Questions To Ask After Getting A Dementia Diagnosis
You should feel free to ask your healthcare provider any questions you have about dementia and your diagnosis. These 12 questions are a good place to start, but it’s normal to have several waves of questions as you begin to adjust. Take time to write them down as you think of them so that you can address them at your next practitioner’s visit.
Who Can Diagnose Dementia
Visiting a primary care doctor is often the first step for people who are experiencing changes in thinking, movement, or behavior. However, neurologists doctors who specialize in disorders of the brain and nervous system are often consulted to diagnose dementia. Geriatric psychiatrists, neuropsychologists, and geriatricians may also be able to diagnose dementia. Your doctor can help you find a specialist.
If a specialist cannot be found in your community, contact the nearest medical school neurology department for a referral. A medical school hospital also may have a dementia clinic that provides expert evaluation. You can also visit the Alzheimers Disease Research Centers directory to see if there is an NIA-funded center near you. These centers can help with obtaining a diagnosis and medical management of conditions.
Blood Tests To Check For Other Conditions
Your GP will arrange for blood tests to help exclude other causes of symptoms that can be confused with dementia.
In most cases, these blood tests will check:
- liver function
- haemoglobin A1c
- vitamin B12 and folate levels
If your doctor thinks you may have an infection, they may also ask you to do a urine test or other investigations.
Read more about blood tests.
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Can A Primary Care Physician Diagnose You
Yes. A primary care physician needs to be able to diagnose Alzheimers particularly when theres not a neurologist practice nearby. Perhaps in some of the rural areas of the country.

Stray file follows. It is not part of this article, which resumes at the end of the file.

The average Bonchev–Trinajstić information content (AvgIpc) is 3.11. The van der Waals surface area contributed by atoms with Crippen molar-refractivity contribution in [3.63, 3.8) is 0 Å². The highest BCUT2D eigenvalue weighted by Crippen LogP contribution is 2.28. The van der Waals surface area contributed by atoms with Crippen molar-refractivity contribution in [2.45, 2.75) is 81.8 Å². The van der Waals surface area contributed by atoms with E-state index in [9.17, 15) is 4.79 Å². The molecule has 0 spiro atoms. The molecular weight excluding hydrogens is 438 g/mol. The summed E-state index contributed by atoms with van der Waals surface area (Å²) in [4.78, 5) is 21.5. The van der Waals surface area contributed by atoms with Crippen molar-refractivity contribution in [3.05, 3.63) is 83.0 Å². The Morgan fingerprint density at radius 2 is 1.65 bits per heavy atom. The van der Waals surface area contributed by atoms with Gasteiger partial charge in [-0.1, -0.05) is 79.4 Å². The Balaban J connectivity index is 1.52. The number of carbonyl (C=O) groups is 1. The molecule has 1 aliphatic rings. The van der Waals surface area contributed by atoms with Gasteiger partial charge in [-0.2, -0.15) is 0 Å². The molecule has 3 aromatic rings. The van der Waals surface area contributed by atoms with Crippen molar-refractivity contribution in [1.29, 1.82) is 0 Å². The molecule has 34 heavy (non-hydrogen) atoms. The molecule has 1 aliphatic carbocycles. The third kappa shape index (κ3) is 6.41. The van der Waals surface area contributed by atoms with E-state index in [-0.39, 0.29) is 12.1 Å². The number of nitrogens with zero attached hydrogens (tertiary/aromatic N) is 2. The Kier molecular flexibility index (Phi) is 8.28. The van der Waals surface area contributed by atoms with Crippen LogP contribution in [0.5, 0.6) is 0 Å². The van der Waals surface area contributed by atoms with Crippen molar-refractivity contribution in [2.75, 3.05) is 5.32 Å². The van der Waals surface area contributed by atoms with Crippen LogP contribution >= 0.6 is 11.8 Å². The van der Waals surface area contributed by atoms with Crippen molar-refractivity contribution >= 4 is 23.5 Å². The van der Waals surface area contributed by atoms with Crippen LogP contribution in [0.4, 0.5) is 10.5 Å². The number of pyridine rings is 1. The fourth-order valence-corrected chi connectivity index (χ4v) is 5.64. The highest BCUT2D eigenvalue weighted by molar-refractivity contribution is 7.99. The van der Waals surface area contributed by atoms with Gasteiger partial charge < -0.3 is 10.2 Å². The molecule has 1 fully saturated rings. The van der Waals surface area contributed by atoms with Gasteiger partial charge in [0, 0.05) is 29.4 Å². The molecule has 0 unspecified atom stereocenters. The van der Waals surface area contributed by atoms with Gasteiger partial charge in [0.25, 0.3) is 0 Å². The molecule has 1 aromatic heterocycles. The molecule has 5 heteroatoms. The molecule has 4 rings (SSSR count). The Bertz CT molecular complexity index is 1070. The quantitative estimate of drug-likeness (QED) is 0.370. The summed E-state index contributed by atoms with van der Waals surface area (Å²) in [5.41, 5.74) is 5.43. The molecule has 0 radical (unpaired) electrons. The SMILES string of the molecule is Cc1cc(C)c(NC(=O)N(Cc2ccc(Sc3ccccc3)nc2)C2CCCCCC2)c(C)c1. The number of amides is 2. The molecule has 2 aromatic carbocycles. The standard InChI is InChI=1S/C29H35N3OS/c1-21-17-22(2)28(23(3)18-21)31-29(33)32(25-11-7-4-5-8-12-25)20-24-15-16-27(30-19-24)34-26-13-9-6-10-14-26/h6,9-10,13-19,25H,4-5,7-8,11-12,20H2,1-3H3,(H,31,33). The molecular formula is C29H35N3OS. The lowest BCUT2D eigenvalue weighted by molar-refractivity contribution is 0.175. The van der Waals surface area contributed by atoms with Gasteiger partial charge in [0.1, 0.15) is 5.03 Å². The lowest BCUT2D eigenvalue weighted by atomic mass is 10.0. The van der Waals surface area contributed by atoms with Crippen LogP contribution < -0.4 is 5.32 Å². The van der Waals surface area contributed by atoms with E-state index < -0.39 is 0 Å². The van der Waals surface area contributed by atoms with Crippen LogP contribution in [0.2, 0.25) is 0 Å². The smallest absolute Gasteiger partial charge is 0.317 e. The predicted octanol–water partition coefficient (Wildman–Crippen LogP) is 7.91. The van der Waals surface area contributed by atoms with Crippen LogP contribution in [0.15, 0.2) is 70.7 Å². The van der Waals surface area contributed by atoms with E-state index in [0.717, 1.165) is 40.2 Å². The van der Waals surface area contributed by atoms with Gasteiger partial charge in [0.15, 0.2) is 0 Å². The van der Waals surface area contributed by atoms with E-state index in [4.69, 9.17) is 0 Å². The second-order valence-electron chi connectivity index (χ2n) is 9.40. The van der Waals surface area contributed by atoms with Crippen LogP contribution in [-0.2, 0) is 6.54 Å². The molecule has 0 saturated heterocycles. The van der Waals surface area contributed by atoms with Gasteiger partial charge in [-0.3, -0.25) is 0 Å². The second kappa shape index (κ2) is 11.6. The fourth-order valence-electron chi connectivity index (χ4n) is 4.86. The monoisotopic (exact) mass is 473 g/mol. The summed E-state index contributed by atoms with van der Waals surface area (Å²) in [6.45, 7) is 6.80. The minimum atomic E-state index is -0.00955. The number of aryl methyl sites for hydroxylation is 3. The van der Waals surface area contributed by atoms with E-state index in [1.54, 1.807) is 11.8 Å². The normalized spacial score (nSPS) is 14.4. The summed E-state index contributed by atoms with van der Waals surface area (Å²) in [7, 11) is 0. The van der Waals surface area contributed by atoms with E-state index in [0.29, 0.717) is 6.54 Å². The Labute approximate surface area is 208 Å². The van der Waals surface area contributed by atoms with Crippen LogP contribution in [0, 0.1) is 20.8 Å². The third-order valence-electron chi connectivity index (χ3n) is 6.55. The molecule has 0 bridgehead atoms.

But that diagnosis of Alzheimers from that PCP may be considered a preliminary diagnosis. Oftentimes the PCP will refer you to a neurologist to confirm their suspicions.
Is Alzheimers Diagnosed With A Blood Test
The other biomarker test, uses either a blood sample or, more commonly, a cerebral spinal fluid sample. The CSF sample is obtained via a spinal tap.
We look for markers of Alzheimers disease in the blood and the spinal fluid samples. These are pieces of the plaques and tangles that might be circulating in the blood or spinal fluid.
Therefore, the patient can have a thinking and memory test, and then typically the physician will add on additional tests. One could be a PET scan of the brain and the other one could be a test of either the blood or cerebral spinal fluid.
Diagnosing Alzheimers disease is a process. And its typically a combination of these three approaches: Cognitive Testing, PET biomarkers and fluid either blood or spinal biomarkers.
In all cases, personal results are compared to norms. The person is compared to other healthy people in the population that are approximately just like them. Neurologists look at the levels of all of the things that they are measuring to determine if they think its Alzheimers disease.
And thats how a diagnosis goes.
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Refer Your Patient To A Neuropsychologist And Neurologist
Neuropsychometric testing with a neuropsychologist will often help to establish the type, degree, and progression rate of cognitive loss in your patient. If you suspect that a patient has non-reversible progressive dementia, an evaluation by a neurologist should be obtained.
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Dementia With Lewy Bodies
Lewy bodies are neuronal inclusions composed of abnormally phosphorylated neurofilament proteins aggregated with ubiquitin and -synuclein that are deposited in brainstem nuclei, paralimbic, and neocortical areas. The clinical phenotype often involves visual hallucinations, parkinsonism, and fluctuating attention and alertness with intervals of lucidity. The visual hallucinations are typically well formed and detailed. Hallucinations occur in other modalities not uncommonly and delusions also are a feature. The cognitive profile reflects a combination of cortical and subcortical disease . There is cognitive slowing with impairment of frontal executive functions and attention. In addition there are pronounced visuospatial and memory problems implicating parieto-occipital regions. The presence of aphasia, agnosia, and apraxia may lead to confusion with AD. Along with the cognitive effects, DLB is associated with repeated falls and episodes of transient loss of consciousness.